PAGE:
Three Dallas Cuban-owned restaurants that remind fans of home
It’s not about getting a badge of authenticity. For Ernesto Vélez, owner of the Havana Cafe in Casa Linda, it is more of an emotional thing to get the right cheese, the right bread and slowly simmer the pork in the kettle of the Sofritos. Cooking with the right ingredients – not those you have to cook with, but those that make you feel – is one way Vélez connects his heart and soul with his native Holguín, Cuba.
Before the pandemic, there were other ways he could keep the connection going: live music and splashing rum on ice on crowded Friday evenings, drifting and crunching sugar cubes in mint at the mojito bar. Now there is a hole. He can feel a windy space where his joint was full of happy souls. Mojo sauce and ropa vieja as well as old-school sandwiches are a balm.
“We’re in there,” says Vélez of the pandemic. “I miss the Friday evenings. I miss the music. “
Vélez ran the now closed Havana Social Club outside the East Dallas cafe and lit cigars for the crowd in Victory Park. In 2013 he opened the small shop on White Rock Lake with the sea-blue door “as a need of the growing Cuban population in Dallas”.
Havana Cafe in Dallas
(Lawrence Jenkins / Special Contributor)The Cubano Sandwich at Havana Cafe in Dallas
(Lawrence Jenkins / Special Contributor)
Despite the pandemic’s efforts against it, entering the Havana Cafe take away is still an escape. The Ropa Vieja, one of the national dishes of Cuba, is a first-class brisket that is cooked slowly and slowly with a sofrito made from chopped tomatoes, garlic, oregano and lots of paprika.
Fresh plantains, peeled, diced and fried, sprinkled with the mind-altering garlic from Vélez’s mojo sauce, are a journey. Paired with their Cubano – good Serrano ham, Gouda melted in everything, mustard, slowly rolling pork on slices of bread – it’s the much-needed free time that lets your feet fall in white sand under an azure sky.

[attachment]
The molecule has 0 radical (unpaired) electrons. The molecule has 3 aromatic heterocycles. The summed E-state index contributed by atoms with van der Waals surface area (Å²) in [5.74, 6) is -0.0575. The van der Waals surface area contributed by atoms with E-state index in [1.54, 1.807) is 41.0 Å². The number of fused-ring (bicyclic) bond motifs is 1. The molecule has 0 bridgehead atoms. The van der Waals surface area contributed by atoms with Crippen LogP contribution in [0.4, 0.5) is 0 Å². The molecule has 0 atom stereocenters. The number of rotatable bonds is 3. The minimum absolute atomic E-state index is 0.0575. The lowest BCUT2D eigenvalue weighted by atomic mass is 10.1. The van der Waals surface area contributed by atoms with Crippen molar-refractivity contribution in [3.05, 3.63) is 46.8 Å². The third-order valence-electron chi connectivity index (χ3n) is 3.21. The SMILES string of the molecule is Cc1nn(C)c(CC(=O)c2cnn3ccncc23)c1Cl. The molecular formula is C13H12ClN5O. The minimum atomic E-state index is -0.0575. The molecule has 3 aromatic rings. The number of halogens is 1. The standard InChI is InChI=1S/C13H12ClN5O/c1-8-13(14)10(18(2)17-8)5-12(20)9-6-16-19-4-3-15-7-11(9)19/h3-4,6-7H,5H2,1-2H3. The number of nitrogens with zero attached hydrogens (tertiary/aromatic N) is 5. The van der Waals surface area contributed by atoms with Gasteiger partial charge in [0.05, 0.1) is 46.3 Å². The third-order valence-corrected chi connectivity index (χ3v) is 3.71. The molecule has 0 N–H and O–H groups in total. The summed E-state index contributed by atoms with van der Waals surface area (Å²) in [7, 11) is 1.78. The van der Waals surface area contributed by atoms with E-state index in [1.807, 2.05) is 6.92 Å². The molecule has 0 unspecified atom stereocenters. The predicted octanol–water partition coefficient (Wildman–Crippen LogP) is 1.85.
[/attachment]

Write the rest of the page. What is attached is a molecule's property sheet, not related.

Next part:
“It’s very expensive, but guess what, I don’t care,” says Vélez of sourcing the peeled, fresh plantains. “That’s how it should be.” The mojo sauce is pure fireworks, all garlic and citrus fruits. Get something on the side and squirt it all over the plate.
Coronavirus or not, finding the right ingredients for his menu was a challenge. So why go the extra mile for those who remind him of home?
“I feel closer to my roots. I feel closer to my family, ”he says.
Co-owner Lidisy Becerra in the main dining room of the Caribbean restaurant Cuba Cuba in Carrollton(Ben Torres / Special Contributor)
Lidisy Becerra moved to Dallas via Cienfuegos, Cuba in 2006. Her cousin Ibet Becerra owned the Caribbean Cuba in Carrollton (it was a small cafe then), and Lidisy trained as a waiter behind the counter for six years. She became a kindergarten teacher for a while, but is now back in the restaurant sending a stunning Cubano sandwich from her kitchen.
Caribbean Cuba has always been a meeting place for families. Mask and bunker next to the inner palm, dip fried plantain slices in creamy black beans and repeat the process. Lidisy runs it with her sister Irelis Becerra, and her mother and aunt, the matriarchs of taste, often stop by to try the food.
“We do not want to. We’re just very, very Cuban, ”says Lidisy.
A Cubano sandwich with sliced pork, ham and Swiss cheese, served with french fries from the Caribbean Cuba restaurant in Carrollton(Ben Torres / Special Contributor)
Caribbean sandwiches are gems. Nice and clean layers of spicy cheese, ham, and fried pork combine with soft inside and outside bread. There is something deeply satisfying about the pointed triangular cut of this Cubano: all of the crispy, sedimentary layers of pork are visible and covered with crinkle-cut cucumbers. It’s the perfect geometry experiment to dip into a circular baking dish with an intense, garlicky mojo sauce.
Carrollton is home to many great Cubans. At the Cuba Bella Cafe, another 100 percent Cuban-owned joint, fried pork slivers lie beneath crispy, then soft bread, garlicky yellow mustard pan drops, pickles and shaved ham. Then there is bread baked to the bone at Cuban Dulceria International. Your cubano consists of thin lines of ham over a nest of juicy, shredded pork. Yellow mustard brightens things up.
“I don’t know much about the future now,” says Lidisy Becerra. “We’re doing well today, but we don’t know what will happen tomorrow.”
In the spring of 2020, the pandemic kept Becerra’s customers in check for three weeks. However, the closed doors did not deter anything. The phones never stopped ringing. As soon as it opened again and was ready to take away, orders rolled in like the tide. Becerra recalls, “Let me tell you, we had lines.”
Now regulars can sit outside on a small terrace with a cup of coffee and a plate of mariquitas. Some customers come from Texas twice a day for an espresso and some sun.
“This is home to so many Cubans,” she says. “Sometimes they come for lunch and come back for dinner. We have a big family here. “